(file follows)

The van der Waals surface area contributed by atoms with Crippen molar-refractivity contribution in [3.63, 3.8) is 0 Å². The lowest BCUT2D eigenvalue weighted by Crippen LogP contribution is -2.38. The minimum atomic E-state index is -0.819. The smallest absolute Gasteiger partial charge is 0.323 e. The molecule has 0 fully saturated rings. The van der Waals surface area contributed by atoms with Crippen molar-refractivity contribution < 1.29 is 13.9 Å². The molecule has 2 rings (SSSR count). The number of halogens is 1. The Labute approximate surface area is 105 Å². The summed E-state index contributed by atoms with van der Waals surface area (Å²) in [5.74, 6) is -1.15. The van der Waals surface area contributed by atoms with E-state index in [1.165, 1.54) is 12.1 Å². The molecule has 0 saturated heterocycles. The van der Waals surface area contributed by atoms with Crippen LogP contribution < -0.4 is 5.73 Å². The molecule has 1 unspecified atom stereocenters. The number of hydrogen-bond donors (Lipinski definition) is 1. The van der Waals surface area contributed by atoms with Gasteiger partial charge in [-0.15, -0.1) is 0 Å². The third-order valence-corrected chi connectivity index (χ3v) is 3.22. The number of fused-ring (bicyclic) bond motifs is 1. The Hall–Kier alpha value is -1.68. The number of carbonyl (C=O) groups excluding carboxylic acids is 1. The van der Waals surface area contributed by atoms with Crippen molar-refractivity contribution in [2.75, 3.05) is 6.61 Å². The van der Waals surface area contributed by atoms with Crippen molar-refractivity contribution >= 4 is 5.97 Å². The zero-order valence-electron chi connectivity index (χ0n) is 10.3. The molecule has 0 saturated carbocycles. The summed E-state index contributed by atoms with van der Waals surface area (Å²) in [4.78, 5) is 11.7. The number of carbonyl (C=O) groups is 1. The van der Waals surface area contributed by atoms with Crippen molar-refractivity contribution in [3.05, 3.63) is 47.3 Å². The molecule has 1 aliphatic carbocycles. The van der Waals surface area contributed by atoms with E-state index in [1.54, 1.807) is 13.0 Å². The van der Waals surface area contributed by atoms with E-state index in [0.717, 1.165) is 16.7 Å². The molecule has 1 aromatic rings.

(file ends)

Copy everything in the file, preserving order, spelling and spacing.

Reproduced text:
The van der Waals surface area contributed by atoms with Crippen molar-refractivity contribution in [3.63, 3.8) is 0 Å². The lowest BCUT2D eigenvalue weighted by Crippen LogP contribution is -2.38. The minimum atomic E-state index is -0.819. The smallest absolute Gasteiger partial charge is 0.323 e. The molecule has 0 fully saturated rings. The van der Waals surface area contributed by atoms with Crippen molar-refractivity contribution < 1.29 is 13.9 Å². The molecule has 2 rings (SSSR count). The number of halogens is 1. The Labute approximate surface area is 105 Å². The summed E-state index contributed by atoms with van der Waals surface area (Å²) in [5.74, 6) is -1.15. The van der Waals surface area contributed by atoms with E-state index in [1.165, 1.54) is 12.1 Å². The molecule has 0 saturated heterocycles. The van der Waals surface area contributed by atoms with Crippen LogP contribution < -0.4 is 5.73 Å². The molecule has 1 unspecified atom stereocenters. The number of hydrogen-bond donors (Lipinski definition) is 1. The van der Waals surface area contributed by atoms with Gasteiger partial charge in [-0.15, -0.1) is 0 Å². The third-order valence-corrected chi connectivity index (χ3v) is 3.22. The number of fused-ring (bicyclic) bond motifs is 1. The Hall–Kier alpha value is -1.68. The number of carbonyl (C=O) groups excluding carboxylic acids is 1. The van der Waals surface area contributed by atoms with Crippen molar-refractivity contribution in [2.75, 3.05) is 6.61 Å². The van der Waals surface area contributed by atoms with Crippen molar-refractivity contribution >= 4 is 5.97 Å². The zero-order valence-electron chi connectivity index (χ0n) is 10.3. The molecule has 0 saturated carbocycles. The summed E-state index contributed by atoms with van der Waals surface area (Å²) in [4.78, 5) is 11.7. The number of carbonyl (C=O) groups is 1. The van der Waals surface area contributed by atoms with Crippen molar-refractivity contribution in [3.05, 3.63) is 47.3 Å². The molecule has 1 aliphatic carbocycles. The van der Waals surface area contributed by atoms with E-state index in [1.54, 1.807) is 13.0 Å². The van der Waals surface area contributed by atoms with E-state index in [0.717, 1.165) is 16.7 Å². The molecule has 1 aromatic rings.